So long sleep. I’ll miss you.

(Photo credit: Moyan Brenn)

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When You Want to Quit, Do This Instead

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There’s nothing quite like setting out to do something amazingly big and exciting, and then promptly falling on your butt. All of that enthusiasm you initially had evaporates in an instant, and you feel a myriad of emotions that range from chagrin to outright nausea.

Whether we want to admit it or not, failure at any level hurts. The idyllic shine of the unknown that we found so intoxicating gets a little bit tarnished. We grow a bit more jaded. Worse yet, we might swing toward taking the conservative approach the next time we face the same challenge. Nobody likes getting knocked down twice.

Although it’s hard to see in the heat (or despair) of the moment, making a rash decision and quitting is the exact opposite thing you should do in these types of situations.

The best way that I’ve found to work through the emotional rollercoaster of failure is to take swift and immediate action. Any action is better than no action at all, but hopefully the action is guided by what I learned in my spectacular fall. I truly believe that it takes a lot more guts to dust yourself off and start again, and I consider myself up to the challenge (most days anyway). The sooner I do it, the sooner I find that my focus shifts back in a positive and productive direction.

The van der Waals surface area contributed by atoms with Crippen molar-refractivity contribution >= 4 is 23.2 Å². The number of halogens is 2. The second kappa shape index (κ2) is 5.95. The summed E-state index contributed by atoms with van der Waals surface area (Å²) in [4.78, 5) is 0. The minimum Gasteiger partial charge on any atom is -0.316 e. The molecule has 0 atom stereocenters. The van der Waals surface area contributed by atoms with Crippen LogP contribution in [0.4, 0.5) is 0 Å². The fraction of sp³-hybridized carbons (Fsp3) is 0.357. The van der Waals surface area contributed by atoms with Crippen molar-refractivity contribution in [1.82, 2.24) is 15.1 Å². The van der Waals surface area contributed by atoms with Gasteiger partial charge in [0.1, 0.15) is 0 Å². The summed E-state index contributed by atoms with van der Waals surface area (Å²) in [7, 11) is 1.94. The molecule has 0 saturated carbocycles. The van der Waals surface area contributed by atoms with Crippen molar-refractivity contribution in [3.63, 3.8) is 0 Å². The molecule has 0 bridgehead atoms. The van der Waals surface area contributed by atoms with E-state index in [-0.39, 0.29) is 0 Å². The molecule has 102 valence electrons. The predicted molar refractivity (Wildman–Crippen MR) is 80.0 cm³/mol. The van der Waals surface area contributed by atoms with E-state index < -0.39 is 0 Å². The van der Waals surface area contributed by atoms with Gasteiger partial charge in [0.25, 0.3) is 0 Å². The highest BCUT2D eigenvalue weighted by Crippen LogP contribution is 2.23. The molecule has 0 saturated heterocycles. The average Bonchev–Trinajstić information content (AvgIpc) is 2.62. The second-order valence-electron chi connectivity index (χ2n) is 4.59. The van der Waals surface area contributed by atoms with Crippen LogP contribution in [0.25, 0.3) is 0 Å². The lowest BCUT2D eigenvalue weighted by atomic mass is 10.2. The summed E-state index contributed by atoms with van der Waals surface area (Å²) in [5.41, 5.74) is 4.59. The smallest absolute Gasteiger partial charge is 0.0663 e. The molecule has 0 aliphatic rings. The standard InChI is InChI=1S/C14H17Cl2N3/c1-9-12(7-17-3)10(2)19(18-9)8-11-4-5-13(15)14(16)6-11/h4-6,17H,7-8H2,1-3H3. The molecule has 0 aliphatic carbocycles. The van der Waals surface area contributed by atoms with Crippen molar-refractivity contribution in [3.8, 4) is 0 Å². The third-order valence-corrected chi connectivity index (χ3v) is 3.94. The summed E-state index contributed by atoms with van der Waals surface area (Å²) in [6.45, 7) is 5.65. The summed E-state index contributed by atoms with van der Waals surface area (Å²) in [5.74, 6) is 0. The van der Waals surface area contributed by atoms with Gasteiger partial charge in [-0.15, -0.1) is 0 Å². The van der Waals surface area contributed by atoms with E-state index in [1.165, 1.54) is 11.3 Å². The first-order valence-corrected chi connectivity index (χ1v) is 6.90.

In my writing, I’ve set deadlines and missed them. I’ve gotten less than favorable (and sometimes brutal) feedback about my books. I’ve been positive that certain stories would resonate with readers and then released the work to the resounding sound of crickets. Nonetheless, I continue to write, and I continue to publish. That’s because the act of writing itself is cathartic to me, and adding to the growing bookshelf of work available to purchase is a unique and heady rush. I love it and hate it all at the same time, and I’ve learned that sometimes the story works for readers and sometimes it doesn’t. But those readers who love my books and my characters rave about them, and hearing that kind of feedback never gets old for me, and I don’t take it for granted. Putting myself and my work out there the way I do is a risk, but the reward has a huge upside.

When it comes to my life and my day job, I’ve had some epic failures- some of them painfully visible to family, friends, and colleagues. What I can’t do is crawl into bed and try to forget that life exists. Pity and self-loathing gets me nowhere. At some point, I have to stop feeling sorry for myself, pull my chin up, and face the world. And you know what I find? People are usually gracious, and second chances come easier when the other person sees that you aren’t willing to give up. In fact, moving forward and learning from a failure like that will often earn you respect that you couldn’t have found otherwise.

It’s hard to take action in the face of failure, no doubt about it. But at the end of the day, it’s easier to look at yourself in the mirror when you know that you’ve given it your all, and you’re still willing to get back in the ring and fight another day. With that kind of attitude in your life, you’ll be unstoppable.

(photo credit Krissy Venosdale)